7. A lot of very extroverted parents would say they could never homeschool, it sounds so hard and draining. There was so much about public school that was hard and draining, I just have to laugh.
  8. I think the problem that comes in is the fact that some of us are unreliable narrators! For instance my dad is very clearly on the spectrum (and possibly adhd). He definitely stims, his usual mode is anxious watchful waiting, he loves very rigid routines, he hates surprises or change. He is retired now but refuses to do anything like volunteer at the library, offer free tax help (he's an accountant) and get's very thrown off when a restaurant changes the meal they offer on a certain day or complains when a commercial has changed subtly. From all of our viewpoints, his world has contracted si
  9. To the original poster @kand, my son was recently dx'ed and he was the most wonderful baby on earth. He is a twin and his sister was the bane of my existence, crying non stop, being just generally unhappy and cranky. We didn't have the energy to get the the root cause (twins PLUS husband deployed, fun!). But my son was so smiley, so easily made happy, hit all the milestones, eye contact all the time.... And then around age 3 1/it was like their dispositions switched and suddenly my daughter was so easy going and he was NOT. Like, he could still be happy, but he became for the most part ve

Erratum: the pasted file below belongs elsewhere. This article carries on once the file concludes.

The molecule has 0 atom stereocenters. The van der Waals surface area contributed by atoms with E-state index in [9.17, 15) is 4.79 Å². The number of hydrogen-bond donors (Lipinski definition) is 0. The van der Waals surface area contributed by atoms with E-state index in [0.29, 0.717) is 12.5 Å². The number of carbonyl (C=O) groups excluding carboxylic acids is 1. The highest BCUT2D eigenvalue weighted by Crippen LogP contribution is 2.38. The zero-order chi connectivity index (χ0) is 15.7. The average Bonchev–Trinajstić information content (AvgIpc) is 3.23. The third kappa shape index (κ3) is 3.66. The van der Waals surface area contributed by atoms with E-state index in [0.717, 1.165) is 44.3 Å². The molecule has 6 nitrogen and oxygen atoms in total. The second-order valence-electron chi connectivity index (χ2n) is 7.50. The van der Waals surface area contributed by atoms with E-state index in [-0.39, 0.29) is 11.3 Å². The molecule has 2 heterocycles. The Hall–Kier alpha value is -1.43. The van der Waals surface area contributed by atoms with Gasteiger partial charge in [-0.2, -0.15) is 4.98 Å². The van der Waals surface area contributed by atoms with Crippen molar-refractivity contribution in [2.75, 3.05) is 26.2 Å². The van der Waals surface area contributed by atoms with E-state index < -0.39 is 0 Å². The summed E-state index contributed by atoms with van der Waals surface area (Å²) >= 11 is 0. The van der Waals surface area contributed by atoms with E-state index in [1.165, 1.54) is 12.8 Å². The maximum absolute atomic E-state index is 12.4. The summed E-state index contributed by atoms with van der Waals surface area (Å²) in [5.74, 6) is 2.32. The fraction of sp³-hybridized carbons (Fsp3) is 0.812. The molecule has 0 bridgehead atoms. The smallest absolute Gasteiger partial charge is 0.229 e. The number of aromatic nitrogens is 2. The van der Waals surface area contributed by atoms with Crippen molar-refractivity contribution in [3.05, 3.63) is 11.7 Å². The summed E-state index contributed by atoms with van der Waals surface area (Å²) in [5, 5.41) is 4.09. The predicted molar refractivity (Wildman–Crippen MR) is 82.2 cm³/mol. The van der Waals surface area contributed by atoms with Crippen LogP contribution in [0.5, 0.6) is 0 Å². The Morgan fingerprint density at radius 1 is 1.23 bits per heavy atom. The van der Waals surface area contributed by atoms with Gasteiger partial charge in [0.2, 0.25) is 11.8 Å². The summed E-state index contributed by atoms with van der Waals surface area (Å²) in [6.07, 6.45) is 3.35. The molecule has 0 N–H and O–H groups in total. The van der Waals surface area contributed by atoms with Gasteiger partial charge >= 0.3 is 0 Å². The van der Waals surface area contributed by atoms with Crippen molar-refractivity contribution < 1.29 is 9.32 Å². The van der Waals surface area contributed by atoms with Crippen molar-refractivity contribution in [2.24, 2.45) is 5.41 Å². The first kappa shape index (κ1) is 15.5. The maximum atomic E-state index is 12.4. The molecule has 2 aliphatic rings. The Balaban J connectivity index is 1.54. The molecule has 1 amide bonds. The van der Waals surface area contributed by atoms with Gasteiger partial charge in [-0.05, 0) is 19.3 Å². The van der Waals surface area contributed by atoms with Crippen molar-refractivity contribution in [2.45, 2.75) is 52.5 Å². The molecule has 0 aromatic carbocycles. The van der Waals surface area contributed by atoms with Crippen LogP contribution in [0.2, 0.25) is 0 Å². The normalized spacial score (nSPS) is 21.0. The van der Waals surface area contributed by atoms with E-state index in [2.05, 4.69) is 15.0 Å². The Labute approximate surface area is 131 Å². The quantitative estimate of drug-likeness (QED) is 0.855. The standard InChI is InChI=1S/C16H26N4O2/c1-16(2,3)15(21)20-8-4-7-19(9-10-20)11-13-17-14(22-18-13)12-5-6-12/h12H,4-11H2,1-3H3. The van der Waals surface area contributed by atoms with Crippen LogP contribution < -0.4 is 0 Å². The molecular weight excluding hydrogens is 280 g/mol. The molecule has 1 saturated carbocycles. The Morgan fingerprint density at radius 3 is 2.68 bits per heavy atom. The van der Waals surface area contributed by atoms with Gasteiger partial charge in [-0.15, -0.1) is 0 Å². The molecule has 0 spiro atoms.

10. Both my adhd'er and my newly diagnosed Aspie struggled with family get togethers, meltdowns, retreated to quiet zones MUCH more frequently than did their cousins. But if you are not super close it sounds like a pretty personal subject to bring up. Or maybe there has been a diagnosis but it's not something they are sharing. I know I had the choice to share or not share with my sister (whom I'm not super close with). I decided to let my mom tell her when they talked. But my son really lands so far in just the quirky side so he can choose to divulge or not when he likes. Just be
  11. That would make sense, as I see that play out with my son, who also has a huge gap between IQ and processing. And the sensory issues are the same for him.
  12. Talking real time to someone who isn't a very close friend is stressful. I have two very close mom friends and I can go for 3 hours non stop talking with them, no problem. When they aren't as close it's a lot harder-- I get very fatigued and my thinking really starts to feel like it's sputtering. It's worse if I am tired already or if there is background noise. I have to concentrate very hard to keep up.
  13. I struggle with this a lot -- a friend has a problem, I dive really deep into it, write way too much about it, suddenly look very officious, and then I get nothing or very little back and I realize I did it again.
  14. I voted no, but adjacent to it, though I did score 32 on the test. My 14 year old son was recently dx'ed. I also have a probably Autistic dad and a mom with extreme anxiety! Fun! Edited: I went into a long boring story but I realized I am just blabbering because i am tired and it's late!
  15. My daughter takes 10 mg of Lexapro and 30 mg of Vyvanse, along with 80 mg of Strattera. She went on them all separately. She has no problems. She is 21.